(This is an update of a post I originally wrote on August 21. I’ve included the new DC voucher findings.)
Here is what I believe is a complete (no cherry-picking) list of analyses taking advantage of random-assignment experiments of the effect of vouchers on participants. As I’ve previously written, 9 of the 10 analyses show significant, positive effects for at least some subgroups of students.
All of them have been published in peer reviewed journals or were subject to outside peer review by the federal government.
Four of the 10 studies are independent replications of earlier analyses. Cowen replicates Greene, 2001. Rouse replicates Greene, Peterson, and Du. Barnard, et al replicate Peterson and Howell. And Krueger and Zhu also replicate Peterson and Howell. All of these independent replications (except for Krueger and Zhu) confirm the basic findings of the original analyses by also finding positive effects.
Anyone interested in a more complete discussion of these 10 analyses and why it is important to focus on the random-assignment studies, should read Patrick Wolf’s article in the BYU Law Review that has been reproduced here.
These 6 studies conclude that all groups of student participants experienced reading or math achievement gains and/or increased likelihood of graduating from high school as a result of vouchers:
Howell, William G., Patrick J. Wolf, David E. Campbell, and Paul E. Peterson. 2002. “School Vouchers and Academic Performance: Results from Three Randomized Field Trials.” Journal of Policy Analysis and Management, 21, April, pp. 191-217. (Washington, DC: Gains for all participants, almost all were African Americans)
Wolf, Patrick, Babette Gutmann, Michael Puma, Brian Kisida, Lou Rizzo, Nada Eissa, and Marsha Silverberg. March 2009. Evaluation of the DC Opportunity Scholarship Program: Impacts After Three Years. U.S. Department of Education, Institute of Education Sciences. Washington, DC: U.S. Government Printing Office. (In the fourth year report the sample size shrunk so that the positive achievement effect barely missed meeting a strict threshold for statistical significance — p < .06 just missing the bar of p < .05. But this new report was able for the first time to measure the effect of vouchers on the likelihood that students would graduate high school. As it turns out, vouchers significantly boosted high school graduation rates. As Paul Peterson points out, this suggests that vouchers boosted both achievement and graduation rates in the 4th year. Read the 4th year evaluation here.)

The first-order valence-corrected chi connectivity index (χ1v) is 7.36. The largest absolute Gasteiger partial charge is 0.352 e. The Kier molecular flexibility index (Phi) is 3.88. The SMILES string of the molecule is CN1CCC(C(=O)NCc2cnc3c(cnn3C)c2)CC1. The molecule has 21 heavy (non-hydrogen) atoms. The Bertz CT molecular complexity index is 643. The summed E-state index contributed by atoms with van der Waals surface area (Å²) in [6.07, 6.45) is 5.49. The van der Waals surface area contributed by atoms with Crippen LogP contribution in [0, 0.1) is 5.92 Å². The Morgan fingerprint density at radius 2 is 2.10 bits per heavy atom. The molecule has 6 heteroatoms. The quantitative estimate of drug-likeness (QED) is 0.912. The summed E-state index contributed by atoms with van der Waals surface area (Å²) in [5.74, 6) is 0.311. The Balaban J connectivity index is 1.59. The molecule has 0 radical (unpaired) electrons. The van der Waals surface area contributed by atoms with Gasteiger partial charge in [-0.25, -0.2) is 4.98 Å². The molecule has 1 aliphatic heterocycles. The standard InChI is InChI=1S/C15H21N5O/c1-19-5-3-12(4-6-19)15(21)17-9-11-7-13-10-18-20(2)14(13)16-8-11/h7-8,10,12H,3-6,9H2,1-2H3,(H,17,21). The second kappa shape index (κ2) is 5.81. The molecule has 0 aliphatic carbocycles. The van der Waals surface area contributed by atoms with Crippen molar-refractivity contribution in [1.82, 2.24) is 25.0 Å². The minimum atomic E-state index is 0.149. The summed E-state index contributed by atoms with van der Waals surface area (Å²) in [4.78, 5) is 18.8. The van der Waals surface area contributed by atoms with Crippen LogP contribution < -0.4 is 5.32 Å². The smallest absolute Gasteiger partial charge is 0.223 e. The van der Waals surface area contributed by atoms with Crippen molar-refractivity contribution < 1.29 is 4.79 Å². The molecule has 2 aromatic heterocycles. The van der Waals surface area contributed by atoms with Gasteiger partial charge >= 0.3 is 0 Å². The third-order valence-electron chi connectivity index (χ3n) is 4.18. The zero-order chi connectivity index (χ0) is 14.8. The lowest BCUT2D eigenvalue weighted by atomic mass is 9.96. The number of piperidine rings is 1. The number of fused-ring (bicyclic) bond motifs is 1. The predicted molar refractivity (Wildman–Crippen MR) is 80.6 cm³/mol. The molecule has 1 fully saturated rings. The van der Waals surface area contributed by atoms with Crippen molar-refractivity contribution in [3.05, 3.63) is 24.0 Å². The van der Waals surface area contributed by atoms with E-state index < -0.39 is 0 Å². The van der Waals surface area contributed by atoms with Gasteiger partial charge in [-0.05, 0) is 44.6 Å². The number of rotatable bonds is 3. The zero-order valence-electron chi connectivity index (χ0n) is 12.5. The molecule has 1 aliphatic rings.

These 3 studies conclude that at least one important sub-group of student participants experienced achievement gains from the voucher and no subgroup of students was harmed:
Barnard, John, Constantine E. Frangakis, Jennifer L. Hill, and Donald B. Rubin. 2003. “Principal Stratification Approach to Broken Randomized Experiments: A Case Study of School Choice Vouchers in New York City,” Journal of the American Statistical Association 98 (462):299–323. (Gains for African Americans)
Howell, William G., Patrick J. Wolf, David E. Campbell, and Paul E. Peterson. 2002. “School Vouchers and Academic Performance: Results from Three Randomized Field Trials.” Journal of Policy Analysis and Management, 21, April, pp. 191-217. (Dayton, Ohio: Gains for African Americans)
Peterson, Paul E., and William G. Howell. 2004. “Efficiency, Bias, and Classification Schemes: A Response to Alan B. Krueger and Pei Zhu.” American Behavioral Scientist, 47(5): 699-717. (New York City: Gains for African Americans)
This 1 study concludes that no sub-group of student participants experienced achievement gains from the voucher:
(Update: For a review of systemic effect research — how expanded competition affects achievement in traditional public schools — see here.)